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This is interesting, but I do love my Coyote. 730 hp from a little 5.0.
The bigger Engine would kinda go against what Ford has been pushing, a smaller, more efficient Engine in their Engine line up.
That big of an Engine would make since in the F150, but the Mustang?
Any additionally weight in the front end would be looked at as a bad thing. Yes, if only 100 lb's, but still weight in the front.
And yes, adding the Super charger to the Coyote adds about the same weight, but look at the power increase!!.
Depending on what happens Government wise, there may not be much, or any Fossil Fuel motor development for the future anyway.
Glad I have my Coyote now and will be keeping it as long as possible.
 

Erik427

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The 3rd gen Coyote is the pinnacle of the mod motor architecture, its true that there's nowhere else for them to take it. A divergence of the 7.3 would be cheaper and easier, yes. All the boxes for WHY are checked, but I can't fathom HOW they can justify it. Even with tricks like cylinder deactivation, it's still going to be almost impossible to get close to the same gas mileage that the coyote does with all its trick cam profiles and efficiency. Sure, that won't matter for the owners, but it sure matters to a large company like Ford that would be running this as a volume, bread and butter engine in the F150 and the Mustang GT. Unless they're just wagering that their electric models will offset the CAFE average murder.
Check out the gas mileage the camaro gets.
 

Mikthehun1

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The Charger 392 gets 15/25. The Mustang Gt gets 16/25. The charger weighs more and has a 10-15?(old) engine. I think Ford can pull it off. That said I don’t see them completely replacing the coyote with it. Like the 7.3, the cost is sunk and continuing to build is cheap. Why not have 3 or even 4 engine packages for the Mustang?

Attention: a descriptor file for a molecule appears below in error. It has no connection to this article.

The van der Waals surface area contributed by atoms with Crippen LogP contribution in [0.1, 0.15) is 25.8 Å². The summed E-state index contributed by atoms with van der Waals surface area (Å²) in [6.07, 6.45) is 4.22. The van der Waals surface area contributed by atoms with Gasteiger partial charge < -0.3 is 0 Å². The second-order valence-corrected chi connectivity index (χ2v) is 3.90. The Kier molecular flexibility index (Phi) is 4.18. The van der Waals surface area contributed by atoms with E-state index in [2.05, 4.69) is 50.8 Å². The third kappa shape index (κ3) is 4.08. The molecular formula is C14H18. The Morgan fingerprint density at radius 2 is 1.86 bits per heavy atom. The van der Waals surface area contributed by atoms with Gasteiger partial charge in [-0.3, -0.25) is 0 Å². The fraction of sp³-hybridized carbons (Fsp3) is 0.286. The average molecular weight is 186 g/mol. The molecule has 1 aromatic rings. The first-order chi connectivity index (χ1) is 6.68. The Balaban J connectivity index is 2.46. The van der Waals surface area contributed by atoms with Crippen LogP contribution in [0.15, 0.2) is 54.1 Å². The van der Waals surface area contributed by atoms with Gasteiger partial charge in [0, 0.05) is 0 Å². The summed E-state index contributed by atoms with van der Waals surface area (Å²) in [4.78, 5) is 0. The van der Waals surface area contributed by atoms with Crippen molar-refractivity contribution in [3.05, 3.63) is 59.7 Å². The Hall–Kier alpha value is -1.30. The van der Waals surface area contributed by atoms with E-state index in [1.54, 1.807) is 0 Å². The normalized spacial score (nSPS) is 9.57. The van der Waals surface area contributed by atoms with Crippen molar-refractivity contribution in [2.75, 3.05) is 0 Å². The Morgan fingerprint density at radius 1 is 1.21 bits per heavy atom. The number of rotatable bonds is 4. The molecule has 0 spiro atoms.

Dodge has been successful producing a few base products and making 100 different packages and options for those cars. Ford has taken notice and at this point their situation monetarily is pretty dire.

A 6.8 should be pretty close to being on square. Stick a supercharger on those things and let them eat. I demand a high redline though. I would love to see at least 6800.
I get like 10/12 in my Charger...
 

Balr14

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Pushrod engines can rev quite high. It's largely a matter of how long is the stroke. Short stroke engines of any type can rev quite high. There were E and F gassers in the 60s running de-stroked Chevy small blocks revving over 9000 rpms. I think emission controls forced most manufacturers to switch to smaller bore, longer stroke engines in the 70s.

Lots of interesting theories in this thread. I'm going to guess not much changes with regard to engine configuration for the Mustangs available to the general public. Ford has been content to go with the Coyote design for a many years. I can't see them changing now.
 

bootlegger

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Just based on future emissions and fuel economy standards, it seems extremely unlikely this will go in a regular Mustang GT. I am betting on it being an engine option for some crossover "Mustang" and possibly something like the GT500.